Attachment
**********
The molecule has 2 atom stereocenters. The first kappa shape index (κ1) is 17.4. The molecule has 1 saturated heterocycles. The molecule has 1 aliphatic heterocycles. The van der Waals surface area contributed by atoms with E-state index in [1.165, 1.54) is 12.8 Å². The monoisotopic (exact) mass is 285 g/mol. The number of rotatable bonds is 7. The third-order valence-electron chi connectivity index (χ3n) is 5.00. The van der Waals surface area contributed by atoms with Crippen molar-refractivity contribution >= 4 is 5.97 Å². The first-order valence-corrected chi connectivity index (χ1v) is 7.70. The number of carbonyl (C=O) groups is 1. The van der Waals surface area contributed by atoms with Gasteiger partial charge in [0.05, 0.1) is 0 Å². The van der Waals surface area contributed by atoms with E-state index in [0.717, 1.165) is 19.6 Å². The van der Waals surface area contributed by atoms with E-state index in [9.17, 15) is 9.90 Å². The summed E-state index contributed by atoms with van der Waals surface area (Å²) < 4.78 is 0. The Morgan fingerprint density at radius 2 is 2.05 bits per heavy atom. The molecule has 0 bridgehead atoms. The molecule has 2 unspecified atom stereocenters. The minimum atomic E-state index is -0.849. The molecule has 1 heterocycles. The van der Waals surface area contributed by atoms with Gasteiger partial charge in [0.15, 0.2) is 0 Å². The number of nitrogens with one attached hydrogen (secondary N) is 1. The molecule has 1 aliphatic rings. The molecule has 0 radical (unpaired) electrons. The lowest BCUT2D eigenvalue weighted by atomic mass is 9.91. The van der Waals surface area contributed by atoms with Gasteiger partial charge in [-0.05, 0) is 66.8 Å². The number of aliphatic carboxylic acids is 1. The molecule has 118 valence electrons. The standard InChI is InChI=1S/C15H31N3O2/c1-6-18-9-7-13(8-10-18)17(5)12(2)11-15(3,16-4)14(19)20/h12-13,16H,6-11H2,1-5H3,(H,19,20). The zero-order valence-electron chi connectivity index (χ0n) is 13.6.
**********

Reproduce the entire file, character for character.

The molecule has 2 atom stereocenters. The first kappa shape index (κ1) is 17.4. The molecule has 1 saturated heterocycles. The molecule has 1 aliphatic heterocycles. The van der Waals surface area contributed by atoms with E-state index in [1.165, 1.54) is 12.8 Å². The monoisotopic (exact) mass is 285 g/mol. The number of rotatable bonds is 7. The third-order valence-electron chi connectivity index (χ3n) is 5.00. The van der Waals surface area contributed by atoms with Crippen molar-refractivity contribution >= 4 is 5.97 Å². The first-order valence-corrected chi connectivity index (χ1v) is 7.70. The number of carbonyl (C=O) groups is 1. The van der Waals surface area contributed by atoms with Gasteiger partial charge in [0.05, 0.1) is 0 Å². The van der Waals surface area contributed by atoms with E-state index in [0.717, 1.165) is 19.6 Å². The van der Waals surface area contributed by atoms with E-state index in [9.17, 15) is 9.90 Å². The summed E-state index contributed by atoms with van der Waals surface area (Å²) < 4.78 is 0. The Morgan fingerprint density at radius 2 is 2.05 bits per heavy atom. The molecule has 0 bridgehead atoms. The molecule has 2 unspecified atom stereocenters. The minimum atomic E-state index is -0.849. The molecule has 1 heterocycles. The van der Waals surface area contributed by atoms with Gasteiger partial charge in [0.15, 0.2) is 0 Å². The number of nitrogens with one attached hydrogen (secondary N) is 1. The molecule has 1 aliphatic rings. The molecule has 0 radical (unpaired) electrons. The lowest BCUT2D eigenvalue weighted by atomic mass is 9.91. The van der Waals surface area contributed by atoms with Gasteiger partial charge in [-0.05, 0) is 66.8 Å². The number of aliphatic carboxylic acids is 1. The molecule has 118 valence electrons. The standard InChI is InChI=1S/C15H31N3O2/c1-6-18-9-7-13(8-10-18)17(5)12(2)11-15(3,16-4)14(19)20/h12-13,16H,6-11H2,1-5H3,(H,19,20). The zero-order valence-electron chi connectivity index (χ0n) is 13.6.